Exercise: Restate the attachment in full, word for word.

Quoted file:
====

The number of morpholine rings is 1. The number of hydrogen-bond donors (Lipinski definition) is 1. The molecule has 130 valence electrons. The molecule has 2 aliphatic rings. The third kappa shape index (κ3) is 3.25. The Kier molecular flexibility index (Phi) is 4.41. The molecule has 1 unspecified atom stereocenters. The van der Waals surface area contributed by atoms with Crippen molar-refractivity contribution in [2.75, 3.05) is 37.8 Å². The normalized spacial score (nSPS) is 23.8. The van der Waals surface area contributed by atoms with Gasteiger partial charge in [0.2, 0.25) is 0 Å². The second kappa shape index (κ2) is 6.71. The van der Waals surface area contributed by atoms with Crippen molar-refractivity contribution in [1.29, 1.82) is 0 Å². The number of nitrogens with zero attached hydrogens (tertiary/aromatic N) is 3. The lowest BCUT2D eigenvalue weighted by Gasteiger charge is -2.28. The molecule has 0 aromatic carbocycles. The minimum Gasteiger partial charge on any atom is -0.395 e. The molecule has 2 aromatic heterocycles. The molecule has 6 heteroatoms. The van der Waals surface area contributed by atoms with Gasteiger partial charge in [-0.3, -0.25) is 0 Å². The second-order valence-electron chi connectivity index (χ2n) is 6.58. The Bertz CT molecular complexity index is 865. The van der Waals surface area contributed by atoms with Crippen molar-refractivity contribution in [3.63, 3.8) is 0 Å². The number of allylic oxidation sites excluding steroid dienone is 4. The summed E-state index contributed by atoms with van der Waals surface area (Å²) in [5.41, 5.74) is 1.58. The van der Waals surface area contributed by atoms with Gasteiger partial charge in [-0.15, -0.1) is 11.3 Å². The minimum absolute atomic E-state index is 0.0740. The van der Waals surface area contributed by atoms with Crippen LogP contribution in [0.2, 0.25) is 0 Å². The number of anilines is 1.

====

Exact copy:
The number of morpholine rings is 1. The number of hydrogen-bond donors (Lipinski definition) is 1. The molecule has 130 valence electrons. The molecule has 2 aliphatic rings. The third kappa shape index (κ3) is 3.25. The Kier molecular flexibility index (Phi) is 4.41. The molecule has 1 unspecified atom stereocenters. The van der Waals surface area contributed by atoms with Crippen molar-refractivity contribution in [2.75, 3.05) is 37.8 Å². The normalized spacial score (nSPS) is 23.8. The van der Waals surface area contributed by atoms with Gasteiger partial charge in [0.2, 0.25) is 0 Å². The second kappa shape index (κ2) is 6.71. The van der Waals surface area contributed by atoms with Crippen molar-refractivity contribution in [1.29, 1.82) is 0 Å². The number of nitrogens with zero attached hydrogens (tertiary/aromatic N) is 3. The lowest BCUT2D eigenvalue weighted by Gasteiger charge is -2.28. The molecule has 0 aromatic carbocycles. The minimum Gasteiger partial charge on any atom is -0.395 e. The molecule has 2 aromatic heterocycles. The molecule has 6 heteroatoms. The van der Waals surface area contributed by atoms with Gasteiger partial charge in [-0.3, -0.25) is 0 Å². The second-order valence-electron chi connectivity index (χ2n) is 6.58. The Bertz CT molecular complexity index is 865. The van der Waals surface area contributed by atoms with Crippen molar-refractivity contribution in [3.63, 3.8) is 0 Å². The number of allylic oxidation sites excluding steroid dienone is 4. The summed E-state index contributed by atoms with van der Waals surface area (Å²) in [5.41, 5.74) is 1.58. The van der Waals surface area contributed by atoms with Gasteiger partial charge in [-0.15, -0.1) is 11.3 Å². The minimum absolute atomic E-state index is 0.0740. The van der Waals surface area contributed by atoms with Crippen LogP contribution in [0.2, 0.25) is 0 Å². The number of anilines is 1.